Felis ISSN 2398-2950

Brain: neoplasia

Synonym(s): Brain tumor

Contributor(s): Agnes Delauche, Irene Rochlitz, Laura Garrett

Introduction

  • May be primary or secondary.
  • Signs: usually unilateral, giving an asymmetrical picture with contralateral deficits if affecting a cerebral hemisphere, ipsilateral if affecting the brainstem. Secondary effects, eg brain edema and herniation, may cause rapid progression of signs. Higher incidence in older individuals.
  • Diagnosis: confirmation of diagnosis is best carried out using computed tomography or MRI scanning.
  • Treatment: depends on nature of tumor but may include surgical resection, chemotherapy, radiotherapy and medical control of secondary effects, eg using corticosteroids.
  • Prognosis: depends on tumor type and location.
  • Distant metastasis of primary intracranial neoplasia (meningioma) is rare.
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Pathogenesis

Etiology

Primary brain tumors

Secondary brain tumors

  • Local infiltration from, for example, the skull or primary nasal tumors.
  • Metastasis from other sites.
  • Pituitary adenomas.

Secondary effects

  • Brain edema.
  • Brain herniation.

Pathophysiology

Secondary effects of brain neoplasia

  • Tumor may disrupt the blood-brain barrier, causing local accumulation of fluid mostly in the white matter. This vasogenic brain edema may develop rapidly and is the most significant of the secondary effects, giving an acute clinical picture.
  • Rigid cranium does not allow expansion of contents (blood, CSF and brain tissue), so brain edema causes an increase in intracranial pressure. Raised intracranial pressure usually leads to brain herniation.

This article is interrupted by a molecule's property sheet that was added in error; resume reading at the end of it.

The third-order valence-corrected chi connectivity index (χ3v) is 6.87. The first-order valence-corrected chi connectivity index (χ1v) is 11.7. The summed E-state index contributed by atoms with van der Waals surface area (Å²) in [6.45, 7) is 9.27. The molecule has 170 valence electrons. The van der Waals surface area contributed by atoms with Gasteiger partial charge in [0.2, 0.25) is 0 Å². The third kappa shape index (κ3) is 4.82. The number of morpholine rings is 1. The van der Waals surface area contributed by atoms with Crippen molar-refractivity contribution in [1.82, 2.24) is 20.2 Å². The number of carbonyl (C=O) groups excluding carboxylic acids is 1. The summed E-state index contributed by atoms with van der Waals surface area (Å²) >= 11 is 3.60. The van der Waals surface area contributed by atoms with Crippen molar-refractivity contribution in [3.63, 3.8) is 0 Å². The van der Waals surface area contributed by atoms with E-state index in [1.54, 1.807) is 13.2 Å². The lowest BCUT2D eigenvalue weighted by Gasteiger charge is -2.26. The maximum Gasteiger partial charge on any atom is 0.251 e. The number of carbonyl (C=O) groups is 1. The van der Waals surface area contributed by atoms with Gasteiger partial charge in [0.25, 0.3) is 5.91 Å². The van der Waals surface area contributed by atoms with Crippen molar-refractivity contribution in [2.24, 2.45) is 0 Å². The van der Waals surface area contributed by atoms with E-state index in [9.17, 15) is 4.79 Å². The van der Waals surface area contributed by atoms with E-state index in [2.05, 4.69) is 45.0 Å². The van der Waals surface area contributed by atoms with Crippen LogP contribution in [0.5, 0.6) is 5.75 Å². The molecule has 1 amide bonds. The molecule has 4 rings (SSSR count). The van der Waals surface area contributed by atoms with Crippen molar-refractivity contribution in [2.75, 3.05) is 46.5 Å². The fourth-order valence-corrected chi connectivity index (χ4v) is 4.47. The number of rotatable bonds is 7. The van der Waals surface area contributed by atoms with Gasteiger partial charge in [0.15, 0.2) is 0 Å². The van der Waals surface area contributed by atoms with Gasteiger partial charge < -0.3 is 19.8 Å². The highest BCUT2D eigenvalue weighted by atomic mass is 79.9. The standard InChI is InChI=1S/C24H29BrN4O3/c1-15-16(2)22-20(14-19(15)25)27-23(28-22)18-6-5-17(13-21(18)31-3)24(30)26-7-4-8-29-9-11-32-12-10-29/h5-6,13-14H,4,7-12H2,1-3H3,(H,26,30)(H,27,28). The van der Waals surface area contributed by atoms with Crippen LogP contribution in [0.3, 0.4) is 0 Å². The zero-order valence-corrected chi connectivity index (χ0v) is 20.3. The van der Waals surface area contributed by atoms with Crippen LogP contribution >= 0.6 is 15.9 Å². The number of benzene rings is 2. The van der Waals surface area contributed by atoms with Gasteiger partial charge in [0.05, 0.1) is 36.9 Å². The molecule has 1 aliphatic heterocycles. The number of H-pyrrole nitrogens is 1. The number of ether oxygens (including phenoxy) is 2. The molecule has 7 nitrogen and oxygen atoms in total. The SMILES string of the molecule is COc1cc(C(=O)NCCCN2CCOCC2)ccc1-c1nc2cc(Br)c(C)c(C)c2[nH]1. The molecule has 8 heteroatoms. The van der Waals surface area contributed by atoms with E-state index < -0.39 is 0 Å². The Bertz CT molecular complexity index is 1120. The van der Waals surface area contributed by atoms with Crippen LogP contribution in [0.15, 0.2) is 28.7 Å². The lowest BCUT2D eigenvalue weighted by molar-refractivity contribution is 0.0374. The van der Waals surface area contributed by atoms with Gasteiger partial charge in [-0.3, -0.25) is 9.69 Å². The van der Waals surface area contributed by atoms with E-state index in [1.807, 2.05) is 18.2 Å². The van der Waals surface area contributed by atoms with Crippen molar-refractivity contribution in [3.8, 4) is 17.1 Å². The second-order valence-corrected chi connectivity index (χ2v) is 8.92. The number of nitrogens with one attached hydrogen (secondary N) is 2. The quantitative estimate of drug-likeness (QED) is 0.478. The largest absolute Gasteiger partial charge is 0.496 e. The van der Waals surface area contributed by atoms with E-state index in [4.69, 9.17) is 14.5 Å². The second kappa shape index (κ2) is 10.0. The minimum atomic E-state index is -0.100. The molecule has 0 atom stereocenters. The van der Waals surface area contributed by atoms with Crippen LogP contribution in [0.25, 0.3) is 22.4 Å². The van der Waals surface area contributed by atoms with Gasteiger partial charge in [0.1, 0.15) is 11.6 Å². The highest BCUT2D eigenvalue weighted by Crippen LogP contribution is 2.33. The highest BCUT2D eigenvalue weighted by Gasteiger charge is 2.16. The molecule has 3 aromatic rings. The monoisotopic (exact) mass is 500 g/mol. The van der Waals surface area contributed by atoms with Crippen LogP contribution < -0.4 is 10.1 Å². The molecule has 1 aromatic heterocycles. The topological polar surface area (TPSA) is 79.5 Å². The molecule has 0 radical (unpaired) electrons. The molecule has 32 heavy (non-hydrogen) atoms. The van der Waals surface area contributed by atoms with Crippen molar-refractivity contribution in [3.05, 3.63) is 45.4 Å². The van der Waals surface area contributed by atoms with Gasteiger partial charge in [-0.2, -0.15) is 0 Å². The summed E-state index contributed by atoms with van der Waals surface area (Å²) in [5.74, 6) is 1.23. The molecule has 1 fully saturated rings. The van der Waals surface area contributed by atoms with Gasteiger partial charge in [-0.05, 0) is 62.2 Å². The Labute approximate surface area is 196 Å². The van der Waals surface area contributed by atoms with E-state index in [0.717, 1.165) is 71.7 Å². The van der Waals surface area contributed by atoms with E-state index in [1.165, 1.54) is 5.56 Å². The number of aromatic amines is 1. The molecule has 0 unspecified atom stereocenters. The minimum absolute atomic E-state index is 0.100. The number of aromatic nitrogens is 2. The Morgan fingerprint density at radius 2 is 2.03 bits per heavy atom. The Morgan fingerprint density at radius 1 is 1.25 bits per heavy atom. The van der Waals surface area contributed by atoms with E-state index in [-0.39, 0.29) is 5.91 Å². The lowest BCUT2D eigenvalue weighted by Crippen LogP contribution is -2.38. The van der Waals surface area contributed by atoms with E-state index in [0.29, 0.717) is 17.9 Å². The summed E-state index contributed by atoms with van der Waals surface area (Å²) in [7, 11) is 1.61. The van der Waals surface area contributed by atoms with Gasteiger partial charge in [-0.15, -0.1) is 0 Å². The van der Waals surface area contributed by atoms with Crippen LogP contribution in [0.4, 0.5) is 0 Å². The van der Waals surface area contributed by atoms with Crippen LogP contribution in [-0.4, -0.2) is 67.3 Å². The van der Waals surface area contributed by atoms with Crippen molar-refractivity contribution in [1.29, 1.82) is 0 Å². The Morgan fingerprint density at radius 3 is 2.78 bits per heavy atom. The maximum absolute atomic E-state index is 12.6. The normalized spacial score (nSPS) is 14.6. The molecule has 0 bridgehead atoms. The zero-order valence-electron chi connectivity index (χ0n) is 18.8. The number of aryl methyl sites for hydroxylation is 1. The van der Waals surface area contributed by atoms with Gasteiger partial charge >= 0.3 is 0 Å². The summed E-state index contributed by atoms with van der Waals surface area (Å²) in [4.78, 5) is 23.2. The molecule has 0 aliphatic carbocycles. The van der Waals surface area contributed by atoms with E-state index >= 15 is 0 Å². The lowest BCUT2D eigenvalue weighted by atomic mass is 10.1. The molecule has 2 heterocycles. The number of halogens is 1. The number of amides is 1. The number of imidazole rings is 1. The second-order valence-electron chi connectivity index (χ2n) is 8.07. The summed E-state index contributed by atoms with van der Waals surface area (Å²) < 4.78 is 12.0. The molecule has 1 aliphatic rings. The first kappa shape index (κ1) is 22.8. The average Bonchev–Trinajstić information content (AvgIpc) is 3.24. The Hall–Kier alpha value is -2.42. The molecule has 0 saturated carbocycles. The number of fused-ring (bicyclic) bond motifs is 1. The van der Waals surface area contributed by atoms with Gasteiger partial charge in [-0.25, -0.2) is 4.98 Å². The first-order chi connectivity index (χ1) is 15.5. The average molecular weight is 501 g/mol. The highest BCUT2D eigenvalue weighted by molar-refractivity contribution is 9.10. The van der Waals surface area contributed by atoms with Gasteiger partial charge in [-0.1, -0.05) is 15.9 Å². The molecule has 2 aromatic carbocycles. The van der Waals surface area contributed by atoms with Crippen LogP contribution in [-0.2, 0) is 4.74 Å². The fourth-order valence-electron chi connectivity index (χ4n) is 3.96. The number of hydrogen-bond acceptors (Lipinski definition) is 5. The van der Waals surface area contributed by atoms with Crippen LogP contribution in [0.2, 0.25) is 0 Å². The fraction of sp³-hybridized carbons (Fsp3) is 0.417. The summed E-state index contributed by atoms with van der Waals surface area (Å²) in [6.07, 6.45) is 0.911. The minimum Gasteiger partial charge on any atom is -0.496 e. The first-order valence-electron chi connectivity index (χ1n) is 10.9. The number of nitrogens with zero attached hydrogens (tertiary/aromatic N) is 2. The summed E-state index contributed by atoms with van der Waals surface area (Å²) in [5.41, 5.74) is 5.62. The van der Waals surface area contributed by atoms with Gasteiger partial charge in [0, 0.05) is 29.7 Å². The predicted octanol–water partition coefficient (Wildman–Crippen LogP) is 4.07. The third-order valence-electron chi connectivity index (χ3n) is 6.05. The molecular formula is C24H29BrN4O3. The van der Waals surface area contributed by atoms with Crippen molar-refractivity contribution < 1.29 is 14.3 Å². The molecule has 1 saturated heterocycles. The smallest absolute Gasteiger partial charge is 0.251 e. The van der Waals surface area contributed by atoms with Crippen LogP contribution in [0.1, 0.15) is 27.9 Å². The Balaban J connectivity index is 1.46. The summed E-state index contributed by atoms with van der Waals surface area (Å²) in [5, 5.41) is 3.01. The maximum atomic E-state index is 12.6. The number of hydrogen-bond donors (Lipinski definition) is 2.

Types of brain herniation

  • Subfalcal.
  • Caudal transtentorial.
  • Foramen magnum (can cause respiratory depression).
  • Rostral transtentorial.

Timecourse

  • Slow and progressive development of signs, though may present with acute onset or acute deterioration of signs.

Diagnosis

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Treatment

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Outcomes

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Further Reading

Publications

Refereed papers

  • Recent references from PubMed and VetMedResource.
  • LeCouteur R A (1999) Current concepts in the diagnosis and treatment of brain tumors in dogs and cats. JSAP 40 (9), 411-416 PubMed.
  • Gordon L E, Thacher C, Matthiesen D T et al (1994) Results of craniotomy for the treatment of cerebral meningioma in 42 cats. Vet Surg 23 (2), 94-100 PubMed.
  • Gallagher J G, Berg J, Knowles K E et al (1993) Prognosis after surgical excision of cerebral meningiomas in cats - 17 cases (1986-1992). JAVMA 203 (10), 1437-1440 PubMed.


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